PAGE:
By Ellen Alt
Book is to reading, as fork is to:
a. drawing, b. writing, c. stirring, d. eating.
If you got “d,” congrats! You just got one IQ question right, and you exercised your brain in the process. Although increasing our intelligence might be an entertaining thought, intelligence is not that simply defined. IQ is understood as one’s intelligence quotient, or “a number representing a person’s reasoning ability,” or alternatively, “the ability to collect and apply knowledge and skills.” Western society values higher intelligence as it contributes to increased success in the workplace, but that is merely based on our warped metrics of intelligence and success, as there are other types of intelligence. Rather, when considering a comprehensive understanding of intelligence, we should consider varying levels of the intelligence quotient IQ, different types of intelligence (emotional, artistic, etc.), and different ways of learning.
IQ might be our most common term associated with intelligence, but it is only one metric of one's ability to reason and measure, ignoring other aspects that make up intelligence. For example, genetic factors such as genetic predispositions help shape brain mechanics. In fact, all of the following play a role in IQ make-up: environmental factors, like a strong learning environment and love and support; and practice that strengthens the brain and its neuronal pathways. Thus, a mutable metric that disproportionately affects people without resources puts into question the IQ metric itself.
These disproportionate effects are inherent in the racist history behind the IQ test. French psychologist Alfred Binet designed the IQ test in the early 1900s to help identify students who might need more help in school, yet even he stressed the limitations of the test: it is impossible to capture innate intelligence, intelligence changes over time, and the test results are only comparable between test-takers of similar environmental backgrounds. Despite these limitations, Binet’s test was adopted by American physicians around 1910, by American public schools in 1911, and by officials to test immigrants at Ellis Island in 1913, all thanks to Henry Goddard, a prominent twentieth century eugenicist. Goddard was a member of the Ohio Committee for the Sterilization of the Feebleminded, which in 1963 sterilized four women, sanctioned by law, only on the basis of the Binet intelligence test.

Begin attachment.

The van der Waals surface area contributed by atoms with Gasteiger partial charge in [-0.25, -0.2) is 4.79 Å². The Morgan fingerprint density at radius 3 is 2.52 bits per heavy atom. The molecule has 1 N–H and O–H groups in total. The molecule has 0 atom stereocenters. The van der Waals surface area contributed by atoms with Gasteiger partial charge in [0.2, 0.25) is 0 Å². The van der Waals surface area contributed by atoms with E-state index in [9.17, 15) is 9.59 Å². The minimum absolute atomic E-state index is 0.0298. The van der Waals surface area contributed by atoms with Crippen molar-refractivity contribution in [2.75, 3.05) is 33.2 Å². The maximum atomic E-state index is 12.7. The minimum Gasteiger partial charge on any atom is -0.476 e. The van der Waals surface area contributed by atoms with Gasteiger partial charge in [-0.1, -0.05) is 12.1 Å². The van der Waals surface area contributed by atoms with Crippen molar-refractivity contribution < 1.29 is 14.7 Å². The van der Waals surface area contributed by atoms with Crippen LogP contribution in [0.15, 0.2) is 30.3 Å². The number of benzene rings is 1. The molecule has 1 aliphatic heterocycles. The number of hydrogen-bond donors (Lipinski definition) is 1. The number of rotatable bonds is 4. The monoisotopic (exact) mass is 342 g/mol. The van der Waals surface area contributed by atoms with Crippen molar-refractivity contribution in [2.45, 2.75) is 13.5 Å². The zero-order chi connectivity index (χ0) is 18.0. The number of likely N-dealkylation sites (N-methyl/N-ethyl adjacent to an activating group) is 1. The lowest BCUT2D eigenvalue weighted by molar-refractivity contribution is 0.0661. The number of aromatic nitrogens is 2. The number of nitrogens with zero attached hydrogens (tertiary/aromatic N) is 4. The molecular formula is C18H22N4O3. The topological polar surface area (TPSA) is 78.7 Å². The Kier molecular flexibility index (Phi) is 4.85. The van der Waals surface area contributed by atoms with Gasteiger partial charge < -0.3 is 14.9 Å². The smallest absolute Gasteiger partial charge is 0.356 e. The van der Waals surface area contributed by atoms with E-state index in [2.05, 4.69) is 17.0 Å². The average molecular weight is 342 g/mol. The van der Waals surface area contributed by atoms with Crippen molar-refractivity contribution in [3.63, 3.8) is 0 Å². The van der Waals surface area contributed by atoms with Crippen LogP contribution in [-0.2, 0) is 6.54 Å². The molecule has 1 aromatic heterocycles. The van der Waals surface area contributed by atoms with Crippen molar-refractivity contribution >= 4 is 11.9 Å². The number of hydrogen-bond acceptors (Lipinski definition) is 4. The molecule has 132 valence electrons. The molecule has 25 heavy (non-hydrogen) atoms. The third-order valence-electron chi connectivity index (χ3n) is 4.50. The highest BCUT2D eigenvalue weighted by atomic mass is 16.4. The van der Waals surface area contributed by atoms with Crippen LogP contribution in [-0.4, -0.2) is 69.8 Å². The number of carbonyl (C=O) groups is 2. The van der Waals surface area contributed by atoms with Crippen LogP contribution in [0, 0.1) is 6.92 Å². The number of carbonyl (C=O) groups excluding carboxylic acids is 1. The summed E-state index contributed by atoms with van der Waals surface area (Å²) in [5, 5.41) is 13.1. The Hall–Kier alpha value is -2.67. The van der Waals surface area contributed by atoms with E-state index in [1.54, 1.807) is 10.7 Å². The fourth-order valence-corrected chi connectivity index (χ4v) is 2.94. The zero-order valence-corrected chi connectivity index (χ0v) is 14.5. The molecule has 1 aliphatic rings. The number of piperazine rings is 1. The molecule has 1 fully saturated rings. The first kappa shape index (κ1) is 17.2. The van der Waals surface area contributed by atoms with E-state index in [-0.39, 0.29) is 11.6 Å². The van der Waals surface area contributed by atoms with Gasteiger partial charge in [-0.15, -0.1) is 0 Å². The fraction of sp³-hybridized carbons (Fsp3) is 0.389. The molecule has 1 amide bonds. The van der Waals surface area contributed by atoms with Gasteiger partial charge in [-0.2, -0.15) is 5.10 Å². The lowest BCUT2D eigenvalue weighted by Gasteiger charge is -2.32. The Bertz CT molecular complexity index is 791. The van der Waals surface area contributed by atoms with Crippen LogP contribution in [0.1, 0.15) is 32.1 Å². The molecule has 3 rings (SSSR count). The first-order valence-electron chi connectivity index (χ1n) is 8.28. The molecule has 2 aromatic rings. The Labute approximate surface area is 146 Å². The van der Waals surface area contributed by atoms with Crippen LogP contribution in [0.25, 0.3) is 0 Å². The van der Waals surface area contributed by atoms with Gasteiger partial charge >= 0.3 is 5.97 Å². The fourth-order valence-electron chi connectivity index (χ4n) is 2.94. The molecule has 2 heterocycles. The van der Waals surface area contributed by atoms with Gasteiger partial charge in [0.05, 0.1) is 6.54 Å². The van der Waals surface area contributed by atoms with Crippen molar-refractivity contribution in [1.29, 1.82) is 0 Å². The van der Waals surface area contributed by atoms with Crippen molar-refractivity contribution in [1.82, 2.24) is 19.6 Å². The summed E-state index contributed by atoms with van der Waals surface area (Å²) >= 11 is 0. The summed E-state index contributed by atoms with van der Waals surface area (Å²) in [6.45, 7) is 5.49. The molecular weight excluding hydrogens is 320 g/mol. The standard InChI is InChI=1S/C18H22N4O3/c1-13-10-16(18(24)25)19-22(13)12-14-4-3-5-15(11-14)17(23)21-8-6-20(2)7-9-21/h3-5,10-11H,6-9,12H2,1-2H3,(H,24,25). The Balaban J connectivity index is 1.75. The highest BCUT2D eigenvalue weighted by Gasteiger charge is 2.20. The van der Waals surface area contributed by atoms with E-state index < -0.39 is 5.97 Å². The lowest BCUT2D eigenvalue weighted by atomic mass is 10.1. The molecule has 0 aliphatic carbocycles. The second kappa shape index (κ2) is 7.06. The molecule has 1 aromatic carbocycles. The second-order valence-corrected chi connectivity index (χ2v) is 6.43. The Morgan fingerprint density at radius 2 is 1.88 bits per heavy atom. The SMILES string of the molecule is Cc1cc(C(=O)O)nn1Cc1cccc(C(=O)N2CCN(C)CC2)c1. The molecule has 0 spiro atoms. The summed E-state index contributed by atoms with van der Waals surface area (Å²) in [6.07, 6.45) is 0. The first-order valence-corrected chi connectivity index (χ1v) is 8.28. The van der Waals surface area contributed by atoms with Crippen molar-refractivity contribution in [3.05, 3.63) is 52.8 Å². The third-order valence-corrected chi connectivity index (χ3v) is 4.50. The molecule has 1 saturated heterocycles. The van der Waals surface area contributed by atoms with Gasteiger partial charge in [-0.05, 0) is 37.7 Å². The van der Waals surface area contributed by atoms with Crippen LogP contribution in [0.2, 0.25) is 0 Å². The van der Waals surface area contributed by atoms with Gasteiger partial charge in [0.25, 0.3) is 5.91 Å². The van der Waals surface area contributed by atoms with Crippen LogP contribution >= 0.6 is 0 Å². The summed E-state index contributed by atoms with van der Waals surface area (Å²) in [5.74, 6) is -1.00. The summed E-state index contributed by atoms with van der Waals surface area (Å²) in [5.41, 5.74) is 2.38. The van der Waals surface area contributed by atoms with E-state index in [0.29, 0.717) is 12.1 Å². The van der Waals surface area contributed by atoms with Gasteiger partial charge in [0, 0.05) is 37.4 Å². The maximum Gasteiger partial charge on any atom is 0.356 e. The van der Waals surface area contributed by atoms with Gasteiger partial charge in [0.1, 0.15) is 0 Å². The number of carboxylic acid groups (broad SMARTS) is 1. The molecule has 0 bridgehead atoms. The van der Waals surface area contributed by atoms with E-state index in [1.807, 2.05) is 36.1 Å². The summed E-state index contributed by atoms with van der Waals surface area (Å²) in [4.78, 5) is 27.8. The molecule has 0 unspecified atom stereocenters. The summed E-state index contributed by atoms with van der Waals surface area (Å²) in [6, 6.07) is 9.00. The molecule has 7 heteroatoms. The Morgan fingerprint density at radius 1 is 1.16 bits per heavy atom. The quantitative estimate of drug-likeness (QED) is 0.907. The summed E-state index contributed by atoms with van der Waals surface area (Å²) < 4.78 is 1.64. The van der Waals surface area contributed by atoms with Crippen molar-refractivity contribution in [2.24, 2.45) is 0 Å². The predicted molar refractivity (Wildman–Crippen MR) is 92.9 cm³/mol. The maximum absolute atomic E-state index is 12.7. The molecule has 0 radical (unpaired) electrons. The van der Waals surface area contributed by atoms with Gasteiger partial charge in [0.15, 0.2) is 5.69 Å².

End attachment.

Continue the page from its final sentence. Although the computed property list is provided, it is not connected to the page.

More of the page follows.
IQ is highly dependent on environmental factors; IQ results are correlated with higher socioeconomic status, academic achievement, and systemic racism (bringing its own environmental factors). The same is true for other psychometric standardized tests such as the SAT and ACT, which are widely used for undergraduate college applications without acknowledging the environmental factors that go into these measurements of intelligence. Knowing this, the University of California dropped its standardized test requirement in May 2020, and plans to develop its own test by 2025. Other universities may follow in switching to more holistic tests.
Scientists also criticize IQ as a valid metric of intelligence: how much of intelligence is nature, how much is nurture? No study can perfectly measure the degree to which nurture contributes to intelligence, but they all conclude that IQ does not sufficiently describe all of cognition and social cognition, nor does it explore the social, environmental, and technological factors that can impact intelligence. Many modern scientists have moved past conceptions of intelligence based solely on IQ to include more nuanced understandings of intelligence, such as emotional intelligence. A new study published in Personality and Individual Differences explores the connection between well-being and intelligence using multiple metrics such as emotional intelligence, socioeconomic factors, and skills such as managing emotions.
New studies such as the one just mentioned are exploring another aspect of intelligence, not trying to be the new IQ test. This approach is remarkably similar to a culmination of 20 years of research by the Cognition and Brain Sciences Unit in Cambridge; this lab explored every lobe of the brain and used as many tests as possible to measure metrics from memory to planning. The result? The 12 pillars of wisdom, based on the correlation of all known levels of cognition to each part of the brain. For example, the task of mental rotation correlates to the superior parietal cortex, which is found at the back and top of the brain, one piece, one pillar, of the complex ways that our bodies compose intelligence. The researchers admit that even the most detailed studies can never truly characterize intelligence, but their study scientifically typifies intelligence in the most comprehensive way thus far, shutting down naively using the IQ test, and contextualizing more aspects of intelligence.
The more that scientists include different metrics of intelligence in their studies, the better people can interpret how their own intelligence can benefit them in life, and how people can work towards more equitable intelligence acquisition or learning environments with socioeconomic factors in mind. Intelligence isn’t just a number; we cannot define it by one metric, but we can research it and combat the socioeconomic inequities that go into it.